When I first moved to the island in 2005, I could NOT wait for the Kona Coffee and Cultural Festival held each November. I loved the cupping competition so I could taste all the different Kona coffees presented by dozen of local farmers for judging. This year the Kona Coffee and Culture Festival is being held Nov. 1-11 with events happening almost every day. Check out the schedule!
To add an expert local voice about Kona coffee, I asked my friend, Andrea Pro, owner of both the coffee house Java on the Rock and a coffee farm that creates my favorite coffee, Three Stone. As a grower, farmer, producer and restauranteur, she has insights which provide a different view into the Coffee Festival that you’ll find valuable. For my valued readers..look on the right side column of this site and you’ll see a 20% discount for Java on the Rock so you can try Andrea’s coffee and put your feet in the sand with breakfast!
Coffee is a 365-day season here in Kona. My favorite event of coffee season is the springtime bloom of delicate waxy white blossoms that attract honeybees and scent the tropical air with jasmine. The blossoms last only for a few days before they drop, revealing the nub of the green coffee cherry. We have about 800 trees on our farm and it’s lovely to watch the trees set flower in sequence over a month-long period. After the early bird flowers there is a peak of flowering followed by a straggler bunch. We farmers are busy all year fertilizing, pruning and dealing with unwanted pests like the coffee borer beetle. Coffee will grow like a scraggly weed if it’s untended, but to produce a big crop requires high maintenance. Harvest season is a busy, crazy time for us. The coffee starts ripening in rounds based on when the first flowers showed up. We call our pickers to harvest when enough of the coffee “cherry” is red. After a picking we can usually wait a couple of weeks before the next round ripens. People either love picking coffee or hate it. Those who love it describe it as a meditation.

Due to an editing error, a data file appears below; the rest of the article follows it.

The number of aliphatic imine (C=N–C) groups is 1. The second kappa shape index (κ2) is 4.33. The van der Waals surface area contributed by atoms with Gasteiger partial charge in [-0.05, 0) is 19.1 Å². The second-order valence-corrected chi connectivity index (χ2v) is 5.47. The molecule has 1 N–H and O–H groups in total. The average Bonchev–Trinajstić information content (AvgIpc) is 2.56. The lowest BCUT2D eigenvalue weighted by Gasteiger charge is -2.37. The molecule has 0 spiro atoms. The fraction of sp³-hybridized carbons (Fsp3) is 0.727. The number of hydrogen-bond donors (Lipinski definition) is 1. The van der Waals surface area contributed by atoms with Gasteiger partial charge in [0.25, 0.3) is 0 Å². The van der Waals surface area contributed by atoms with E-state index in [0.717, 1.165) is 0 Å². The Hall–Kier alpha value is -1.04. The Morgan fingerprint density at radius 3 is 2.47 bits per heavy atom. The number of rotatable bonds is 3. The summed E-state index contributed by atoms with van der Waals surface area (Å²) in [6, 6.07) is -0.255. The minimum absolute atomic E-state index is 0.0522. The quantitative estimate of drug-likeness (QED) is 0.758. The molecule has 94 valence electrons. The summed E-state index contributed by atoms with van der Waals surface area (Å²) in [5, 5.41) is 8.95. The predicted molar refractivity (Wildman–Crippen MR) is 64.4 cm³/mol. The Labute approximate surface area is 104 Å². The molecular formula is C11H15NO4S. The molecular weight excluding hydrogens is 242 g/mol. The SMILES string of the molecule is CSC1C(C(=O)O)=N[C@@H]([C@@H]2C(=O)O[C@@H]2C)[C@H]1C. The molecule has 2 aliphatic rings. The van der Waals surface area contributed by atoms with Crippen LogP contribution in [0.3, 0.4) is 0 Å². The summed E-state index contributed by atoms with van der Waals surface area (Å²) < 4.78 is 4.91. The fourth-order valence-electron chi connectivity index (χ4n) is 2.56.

Kona Coffee Pricing Explained
People often wonder why there is such a huge difference in pricing of Kona coffee. Quality is the answer. Between the fertilizer, insect control, tools, equipment, and hiring pickers and other workers, coffee is expensive to produce. Our Three Stone and Mountain Harvest Kona coffees are high end and people can taste the difference. This kind of rich, full-bodied yet delicate flavor comes from dedication to a myriad of details from pruning, and picking to storage and roasting. Great coffee is like great wine. It is a prized commodity. It is costly to produce and comes at a price. Kona coffee is one of life’s most wonderful pleasures.
Tasting and Finding A Favorite
I advise people to sample a variety of coffees to understand what you like. Pay attention to the sensation in your mouth when you sip. Notice where on your tongue you feel stimulated. Notice if there is an aftertaste (typically not a good thing). A great way to sample a variety of Kona’s best coffee is at an event like the “Cream of the Crop” event held annually at the Four Seasons or the Art Stroll as part of the Coffee Festival.
15th annual Holualoa Village Coffee and Art Stroll
Join us on Saturday November 2 for the 15th annual Holualoa Village Coffee and Art Stroll. Java on the Rock will be there along with some of the best farms in Kona to show you our stuff. This is a fun festival of sipping coffee, visiting galleries and enjoying festive music.